The above examples are part of what is behind the well-documented physician burnout we are seeing in Ontario – burnout which leads to physicians spending less time seeing patients, with many reducing their clinic hours or shifting to delivering care in private settings.
The solution that is most often discussed is hiring more clinicians, but continually increasing capacity is not an option. We need to look at the other side of the equation: reducing the demands on the system to allow clinicians to focus on the highest-needs patients. While there are many ways to reduce the demand, we believe there are three evidence-based solutions that have demonstrated success in other geographies and deserve increased attention.
1. Increased emphasis on home-based care
There is plenty of evidence to support the value of home care services, both from an outcomes and patient satisfaction perspective, and also from a cost of care perspective. And yet the availability of home-based care in Ontario is inadequate at best. By increasing the availability of home care options for members of our society, we can help reduce avoidable hospital visits. There are a number of promising private companies delivering these services; with the appropriate funding and regulatory oversight, they can be scaled up much more quickly than the clinician workforce, helping to alleviate some of the pressures on our system.
2. Greater deployment of alternative care options
COVID has seen massive changes in healthcare delivery models, particularly by accelerating the adoption of virtual care visits. Although OHIP’s concerns about abuses in the program have reduced the availability of virtual care, the system does allow for more efficient use of physician time and a more convenient interaction for patients. In addition, although the jury is still out on the effectiveness of solutions such as pharmacist prescribing, methods of reducing the burdens on clinicians should continue to be explored and tested. Our government should be working with these alternative options to ensure tight integration into the existing healthcare system so that we don’t end up in a situation with more disconnected care than we have today.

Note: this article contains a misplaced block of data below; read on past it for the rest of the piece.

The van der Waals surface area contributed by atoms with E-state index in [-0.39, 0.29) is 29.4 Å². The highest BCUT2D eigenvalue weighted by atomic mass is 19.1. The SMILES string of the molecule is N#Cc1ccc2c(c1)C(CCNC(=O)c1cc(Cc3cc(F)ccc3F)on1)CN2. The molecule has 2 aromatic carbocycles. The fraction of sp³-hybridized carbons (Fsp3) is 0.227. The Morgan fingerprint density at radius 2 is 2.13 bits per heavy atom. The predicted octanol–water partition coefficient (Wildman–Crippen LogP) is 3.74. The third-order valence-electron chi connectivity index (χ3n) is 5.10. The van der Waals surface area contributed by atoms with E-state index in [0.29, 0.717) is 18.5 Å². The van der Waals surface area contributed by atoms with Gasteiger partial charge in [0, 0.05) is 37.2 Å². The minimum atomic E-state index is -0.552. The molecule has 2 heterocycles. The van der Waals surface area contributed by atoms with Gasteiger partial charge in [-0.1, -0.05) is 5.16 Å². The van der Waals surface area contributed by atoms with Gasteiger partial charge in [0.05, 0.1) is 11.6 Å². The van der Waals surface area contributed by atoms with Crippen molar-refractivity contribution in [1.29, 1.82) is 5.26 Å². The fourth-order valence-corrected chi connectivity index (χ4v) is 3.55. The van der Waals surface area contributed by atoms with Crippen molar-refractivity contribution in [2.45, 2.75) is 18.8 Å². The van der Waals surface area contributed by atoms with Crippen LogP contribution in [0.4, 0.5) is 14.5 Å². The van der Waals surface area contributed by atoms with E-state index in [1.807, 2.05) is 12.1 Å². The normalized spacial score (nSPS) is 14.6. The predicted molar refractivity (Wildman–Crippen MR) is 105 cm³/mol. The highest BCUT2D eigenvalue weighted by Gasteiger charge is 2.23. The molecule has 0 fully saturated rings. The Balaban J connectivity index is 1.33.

3. Programs focused on keeping seniors healthier for longer
It is no surprise that seniors place the greatest demand on our healthcare system; in 2020, individuals 65 and older accounted for 44% of healthcare expenditure, but only 18% of the population (CIHI 2022). And with the aging of the population in North America, the demands of this segment on both capacity and healthcare expenditure will continue to increase. There are many different models of care and social programs spreading across the US and other regions that specifically target this population to slow the decline in health status, improving the lives of seniors and decreasing the demands on providers. Our government should be working with innovators in the space and developing new funding tools that incentivize and help seniors maintain their health to avoid unnecessary ER and doctors’ visits and the consequent demands on our system.
These are just some approaches that can help alleviate pressures on our healthcare system in the near to mid-term; they will not be easy to implement, and they will necessitate changes in funding models, practice models and behaviours from clinicians, the government, and, most importantly, residents. We invite you to join us over the next few months as we explore these and other ideas with both near-term and long-term benefits.